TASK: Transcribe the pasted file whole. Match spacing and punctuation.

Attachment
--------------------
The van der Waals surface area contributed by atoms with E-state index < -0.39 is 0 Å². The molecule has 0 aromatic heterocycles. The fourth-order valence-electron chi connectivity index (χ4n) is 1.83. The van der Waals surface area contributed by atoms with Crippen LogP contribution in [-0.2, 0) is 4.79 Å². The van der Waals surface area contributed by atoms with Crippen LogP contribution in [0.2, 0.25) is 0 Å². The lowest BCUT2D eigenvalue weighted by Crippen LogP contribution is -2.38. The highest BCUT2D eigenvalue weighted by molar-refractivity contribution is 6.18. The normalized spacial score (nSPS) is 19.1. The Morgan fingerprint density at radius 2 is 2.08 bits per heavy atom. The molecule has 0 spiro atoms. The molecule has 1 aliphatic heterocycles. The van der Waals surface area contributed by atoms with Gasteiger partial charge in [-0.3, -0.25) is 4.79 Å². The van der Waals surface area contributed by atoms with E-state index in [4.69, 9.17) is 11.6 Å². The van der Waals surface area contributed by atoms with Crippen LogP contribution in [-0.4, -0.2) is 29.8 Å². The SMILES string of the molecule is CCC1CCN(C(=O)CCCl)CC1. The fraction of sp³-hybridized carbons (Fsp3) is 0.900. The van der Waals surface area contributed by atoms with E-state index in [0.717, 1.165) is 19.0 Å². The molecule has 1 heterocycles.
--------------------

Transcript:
The van der Waals surface area contributed by atoms with E-state index < -0.39 is 0 Å². The molecule has 0 aromatic heterocycles. The fourth-order valence-electron chi connectivity index (χ4n) is 1.83. The van der Waals surface area contributed by atoms with Crippen LogP contribution in [-0.2, 0) is 4.79 Å². The van der Waals surface area contributed by atoms with Crippen LogP contribution in [0.2, 0.25) is 0 Å². The lowest BCUT2D eigenvalue weighted by Crippen LogP contribution is -2.38. The highest BCUT2D eigenvalue weighted by molar-refractivity contribution is 6.18. The normalized spacial score (nSPS) is 19.1. The Morgan fingerprint density at radius 2 is 2.08 bits per heavy atom. The molecule has 0 spiro atoms. The molecule has 1 aliphatic heterocycles. The van der Waals surface area contributed by atoms with Gasteiger partial charge in [-0.3, -0.25) is 4.79 Å². The van der Waals surface area contributed by atoms with E-state index in [4.69, 9.17) is 11.6 Å². The van der Waals surface area contributed by atoms with Crippen LogP contribution in [-0.4, -0.2) is 29.8 Å². The SMILES string of the molecule is CCC1CCN(C(=O)CCCl)CC1. The fraction of sp³-hybridized carbons (Fsp3) is 0.900. The van der Waals surface area contributed by atoms with E-state index in [0.717, 1.165) is 19.0 Å². The molecule has 1 heterocycles.